In immediate response to the the attack at the French satirical magazine Charlie Hebdo, The Lab hosted this forum, presented in association with the US Premiere of Amrika Chalo (Destination: U.S.A.) by Shahid Nadeem.
Ajoka Theatre has been the target of violent threats, and Pakistani authorities have banned Nadeem’s Burqavaganza for the play’s criticism of a fundamentalist interpretation of Islam. Nadeem himself lived in exile until 1993 because of violent responses to his satirical plays. The tragic incidents in Paris provided a bracing reminder and a highly-charged political and ideological context for the complex and essential role satire and freedom of expression play in our society.
Derek Goldman, Shahid Nadeem, and Imam Yahya Hendi. (Photo by Teresa Castracane)
The Forum included:
- Nikahang Kowsar, an Iranian-Canadian cartoonist who fled Iran after he was imprisoned in 2000 in Tehran’s infamous Evin prison for a cartoon mocking a top religious authority
- Zarqa Nawaz, author of the best selling comedic memoir Laughing All the Way to the Mosque and created the world’s first sitcom about a Muslim community living in the west, Little Mosque on the Prairie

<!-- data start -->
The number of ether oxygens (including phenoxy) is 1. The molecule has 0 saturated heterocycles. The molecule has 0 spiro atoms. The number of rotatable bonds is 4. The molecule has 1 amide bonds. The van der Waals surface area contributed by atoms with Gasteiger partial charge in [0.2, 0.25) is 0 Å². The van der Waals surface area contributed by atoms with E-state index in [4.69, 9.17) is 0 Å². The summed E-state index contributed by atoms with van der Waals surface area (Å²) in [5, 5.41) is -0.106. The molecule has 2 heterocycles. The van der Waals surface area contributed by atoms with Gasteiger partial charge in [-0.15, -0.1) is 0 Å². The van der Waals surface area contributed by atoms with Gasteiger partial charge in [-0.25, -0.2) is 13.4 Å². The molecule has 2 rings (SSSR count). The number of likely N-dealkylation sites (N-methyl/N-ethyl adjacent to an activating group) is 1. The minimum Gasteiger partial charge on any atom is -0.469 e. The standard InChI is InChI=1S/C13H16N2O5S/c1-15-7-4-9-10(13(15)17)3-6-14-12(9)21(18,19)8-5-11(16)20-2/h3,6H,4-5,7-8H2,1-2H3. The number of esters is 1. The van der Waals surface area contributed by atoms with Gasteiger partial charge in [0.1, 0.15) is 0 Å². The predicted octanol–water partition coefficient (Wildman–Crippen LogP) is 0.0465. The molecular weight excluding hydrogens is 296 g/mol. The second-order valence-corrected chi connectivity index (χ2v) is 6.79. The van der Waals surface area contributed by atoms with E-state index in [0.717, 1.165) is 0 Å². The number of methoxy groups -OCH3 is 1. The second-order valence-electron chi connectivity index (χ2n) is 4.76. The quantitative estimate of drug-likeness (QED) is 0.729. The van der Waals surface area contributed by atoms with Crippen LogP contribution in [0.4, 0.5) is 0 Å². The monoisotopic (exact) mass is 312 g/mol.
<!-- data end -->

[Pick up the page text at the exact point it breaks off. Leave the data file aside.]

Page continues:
- Shahid Nadeem, award-winning Pakistani journalist, playwright, screenwriter, theater and television director, and a human rights activist.
- Imam Yahya Hendi, Georgetown University Muslim Chaplain
- Moderated by Professor Derek Goldman, Co-Director of the Lab
Politics, Comedy, and the Danger of Satire was part of Myriad Voices: A Cross-Cultural Performance Festival, which was made possible in part by a grant from the Association of Performing Arts Presenters; Building Bridges: Campus Community Engagement Grants Program, a component of the Doris Duke Charitable Foundation and Doris Duke Foundation for Islamic Art. The festival was also presented in collaboration with the Berkley Center for Religion, Peace & World Affairs, Bridges of Understanding, and the GU Department of Arabic and Islamic Studies.